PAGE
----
Over this much extended winter (sigh) I have been gobbling up mysteries left and right. I have recently realized that the ones that keep me on my toes the most are those with a non-linear timeline. Not to worry, these books have nothing to do with math! By non-linear, I mean that the story unfolds in pieces because the timeline typically jumps between the past and present. This is a storytelling convention that is used in all genres, but I especially enjoy reading mysteries that unfold in this manner because I think it makes the whodunnit harder to figure out. I’ve become quite a good couch detective, but most of these books kept me guessing until the end!
A.J. Finn’s The Woman in the Window is one of my favorite books of the year so far. It’s also one of the best “woman/girl” stories to be written since the infamous Gone Girl. The flashbacks throughout the story surround Dr. Anna Fox and her crippling agoraphobia. Anna is under a great deal of stress and when she mixes her prescribed medications with too much alcohol it’s hard to know if what she witnesses through her window is real or her mind playing tricks on her. Finn keeps us guessing about a number of different storylines as we follow Anna through a tumultuous few weeks filled with uncertainty and some great classic Hitchcock films. Are the movies putting ideas in her head or is her neighbor real dead?
Sunburn is Laura Lippman’s self proclaimed first foray into noir. When we first meet Polly she is an unhappily married 30-something desperately seeking a way out from her stale, boring life. But the more we learn about Polly’s history the more we understand that really she is playing a very clever and calculated game. Will she win or will everything fall apart? Whether or not Polly is justified in what she does throughout the novel depends upon the reader, and I appreciate that Lippman leaves it up to us.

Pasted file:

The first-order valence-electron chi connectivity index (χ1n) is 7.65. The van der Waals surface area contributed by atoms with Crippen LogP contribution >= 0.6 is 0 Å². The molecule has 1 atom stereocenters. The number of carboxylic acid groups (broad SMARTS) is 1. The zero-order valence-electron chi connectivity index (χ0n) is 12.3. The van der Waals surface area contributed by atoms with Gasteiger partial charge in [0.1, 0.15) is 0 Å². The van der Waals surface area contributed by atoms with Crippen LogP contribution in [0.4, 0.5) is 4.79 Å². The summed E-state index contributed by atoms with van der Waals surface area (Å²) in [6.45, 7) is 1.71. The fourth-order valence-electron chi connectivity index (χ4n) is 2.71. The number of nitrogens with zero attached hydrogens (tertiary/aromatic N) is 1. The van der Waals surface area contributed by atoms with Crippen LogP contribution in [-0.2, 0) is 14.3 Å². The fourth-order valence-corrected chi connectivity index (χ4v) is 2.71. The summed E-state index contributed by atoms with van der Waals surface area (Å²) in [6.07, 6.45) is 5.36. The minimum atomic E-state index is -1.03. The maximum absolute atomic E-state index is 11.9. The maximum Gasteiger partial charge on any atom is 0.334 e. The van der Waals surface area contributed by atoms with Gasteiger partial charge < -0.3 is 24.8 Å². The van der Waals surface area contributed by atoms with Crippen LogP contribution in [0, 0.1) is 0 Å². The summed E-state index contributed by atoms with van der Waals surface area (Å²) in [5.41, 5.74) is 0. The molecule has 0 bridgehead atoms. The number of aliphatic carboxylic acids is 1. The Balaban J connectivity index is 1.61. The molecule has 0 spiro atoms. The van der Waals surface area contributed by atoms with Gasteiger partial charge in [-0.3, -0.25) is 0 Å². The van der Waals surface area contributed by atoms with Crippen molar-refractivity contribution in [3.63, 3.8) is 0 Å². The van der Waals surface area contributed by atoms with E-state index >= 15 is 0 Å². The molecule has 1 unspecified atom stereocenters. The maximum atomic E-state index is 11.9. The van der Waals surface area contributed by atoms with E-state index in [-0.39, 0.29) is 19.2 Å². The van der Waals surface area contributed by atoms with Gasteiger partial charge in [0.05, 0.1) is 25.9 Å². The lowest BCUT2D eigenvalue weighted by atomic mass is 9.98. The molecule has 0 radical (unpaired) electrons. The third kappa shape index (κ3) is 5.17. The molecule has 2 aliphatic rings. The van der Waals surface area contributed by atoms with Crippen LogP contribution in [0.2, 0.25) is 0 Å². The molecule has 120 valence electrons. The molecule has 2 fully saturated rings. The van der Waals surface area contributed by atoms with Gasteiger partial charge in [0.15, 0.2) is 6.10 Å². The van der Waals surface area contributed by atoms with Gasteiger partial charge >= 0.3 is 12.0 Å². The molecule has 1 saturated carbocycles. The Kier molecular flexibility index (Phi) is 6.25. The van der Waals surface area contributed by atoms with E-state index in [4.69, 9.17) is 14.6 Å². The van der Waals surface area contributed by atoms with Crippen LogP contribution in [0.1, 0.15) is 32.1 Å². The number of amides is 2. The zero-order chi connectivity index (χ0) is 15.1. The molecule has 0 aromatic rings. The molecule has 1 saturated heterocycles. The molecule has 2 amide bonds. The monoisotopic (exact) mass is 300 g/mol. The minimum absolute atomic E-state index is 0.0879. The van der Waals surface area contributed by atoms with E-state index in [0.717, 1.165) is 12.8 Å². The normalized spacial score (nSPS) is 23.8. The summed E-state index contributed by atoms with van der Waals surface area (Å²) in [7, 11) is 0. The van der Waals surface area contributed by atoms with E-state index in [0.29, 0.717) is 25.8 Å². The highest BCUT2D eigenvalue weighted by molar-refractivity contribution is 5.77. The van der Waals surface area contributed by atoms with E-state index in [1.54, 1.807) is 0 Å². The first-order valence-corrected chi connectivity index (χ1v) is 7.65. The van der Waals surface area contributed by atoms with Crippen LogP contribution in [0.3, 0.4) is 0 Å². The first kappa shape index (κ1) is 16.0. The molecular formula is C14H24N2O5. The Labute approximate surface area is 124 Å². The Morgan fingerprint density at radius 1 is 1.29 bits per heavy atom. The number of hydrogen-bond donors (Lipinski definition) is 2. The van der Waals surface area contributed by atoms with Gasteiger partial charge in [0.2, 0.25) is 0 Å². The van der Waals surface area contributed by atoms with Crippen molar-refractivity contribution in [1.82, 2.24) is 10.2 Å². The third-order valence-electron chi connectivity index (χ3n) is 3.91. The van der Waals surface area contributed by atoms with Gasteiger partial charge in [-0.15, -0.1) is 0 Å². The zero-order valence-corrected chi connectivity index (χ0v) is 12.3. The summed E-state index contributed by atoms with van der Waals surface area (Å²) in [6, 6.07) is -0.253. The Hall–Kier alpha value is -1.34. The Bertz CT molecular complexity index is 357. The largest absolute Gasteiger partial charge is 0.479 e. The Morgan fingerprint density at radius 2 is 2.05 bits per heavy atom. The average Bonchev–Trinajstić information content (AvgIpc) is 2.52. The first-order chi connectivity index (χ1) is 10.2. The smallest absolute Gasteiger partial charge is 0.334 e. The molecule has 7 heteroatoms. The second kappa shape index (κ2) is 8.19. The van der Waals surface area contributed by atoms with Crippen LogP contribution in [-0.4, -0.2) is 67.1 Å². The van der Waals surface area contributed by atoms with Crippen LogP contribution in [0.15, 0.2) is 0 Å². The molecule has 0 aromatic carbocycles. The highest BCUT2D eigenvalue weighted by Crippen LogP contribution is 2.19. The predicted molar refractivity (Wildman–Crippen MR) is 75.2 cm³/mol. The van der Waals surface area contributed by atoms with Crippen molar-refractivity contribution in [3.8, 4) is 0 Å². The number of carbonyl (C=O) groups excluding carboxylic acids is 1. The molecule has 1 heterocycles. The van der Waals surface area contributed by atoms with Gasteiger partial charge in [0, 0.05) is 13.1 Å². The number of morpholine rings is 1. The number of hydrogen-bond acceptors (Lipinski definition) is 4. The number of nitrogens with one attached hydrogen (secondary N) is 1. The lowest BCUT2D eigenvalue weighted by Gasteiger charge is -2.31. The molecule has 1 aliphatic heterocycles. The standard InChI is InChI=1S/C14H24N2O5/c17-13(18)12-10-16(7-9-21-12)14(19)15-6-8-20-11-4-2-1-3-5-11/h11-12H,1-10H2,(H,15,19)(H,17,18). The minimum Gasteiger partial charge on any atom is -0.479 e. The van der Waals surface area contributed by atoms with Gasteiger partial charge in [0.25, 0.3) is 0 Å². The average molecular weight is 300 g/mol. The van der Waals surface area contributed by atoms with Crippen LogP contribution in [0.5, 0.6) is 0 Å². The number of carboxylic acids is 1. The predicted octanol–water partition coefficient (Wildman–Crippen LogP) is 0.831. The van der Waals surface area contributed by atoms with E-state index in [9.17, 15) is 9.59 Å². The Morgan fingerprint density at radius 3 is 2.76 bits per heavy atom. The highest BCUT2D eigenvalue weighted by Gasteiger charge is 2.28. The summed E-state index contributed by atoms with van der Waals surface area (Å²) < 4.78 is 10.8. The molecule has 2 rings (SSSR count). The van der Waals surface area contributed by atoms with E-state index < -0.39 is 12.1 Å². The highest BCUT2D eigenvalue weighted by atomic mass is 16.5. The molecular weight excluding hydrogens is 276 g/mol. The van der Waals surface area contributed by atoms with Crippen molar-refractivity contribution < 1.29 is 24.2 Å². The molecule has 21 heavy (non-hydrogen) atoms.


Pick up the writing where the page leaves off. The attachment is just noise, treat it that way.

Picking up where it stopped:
If you enjoy reading series, then The Dry by Jane Harper should be placed at the top of your list. Indeed it has received all kinds of critical acclaim including the Gold Dagger for Crime Novel of the Year. As the story begins, we find Aaron Falk returning to his hometown of Kiewarra, Australia for the first time in nearly twenty years after his childhood best friend and family are brutally murdered. Falk (now a federal agent in Melbourne) quickly gets pulled back into the small town and the darkness he tried to leave behind years ago. Harper’s page turner reveals the truth behind the murders now, as well as what made Falk and his father flee all those years ago, in such gripping detail that you may be surprised to learn that this is her first novel.
Grist Mill Road by Christopher J. Yates splits its time between present day and a pivotal few weeks in 1982 when Patch, Matthew, and Hannah were teenagers in an idyllic small town in New York. In one grisly moment all of their lives are irrevocably changed. They all grow up and try to move on, but that sentiment is easier said than done. Some decisions can never been forgiven. Yates does a masterful job of unraveling their lives then and now as well as all of the lies that they are entangled in.
Quincy Carpenter is part of an infamous club that no one would ever want to be in. She is one of three women who survived horrific crimes while the rest of their friends were murdered. Indeed, these woman are known as the Final Girls and author Riley Sager explores what it’s like to be a survivor carrying these memories around even decades later. Quincy has made quite a good life for herself until her former club members start being murdered. She must figure out what is happening before she is the next victim.
Hope you all enjoy some twisty mysteries, and until next time…happy reading!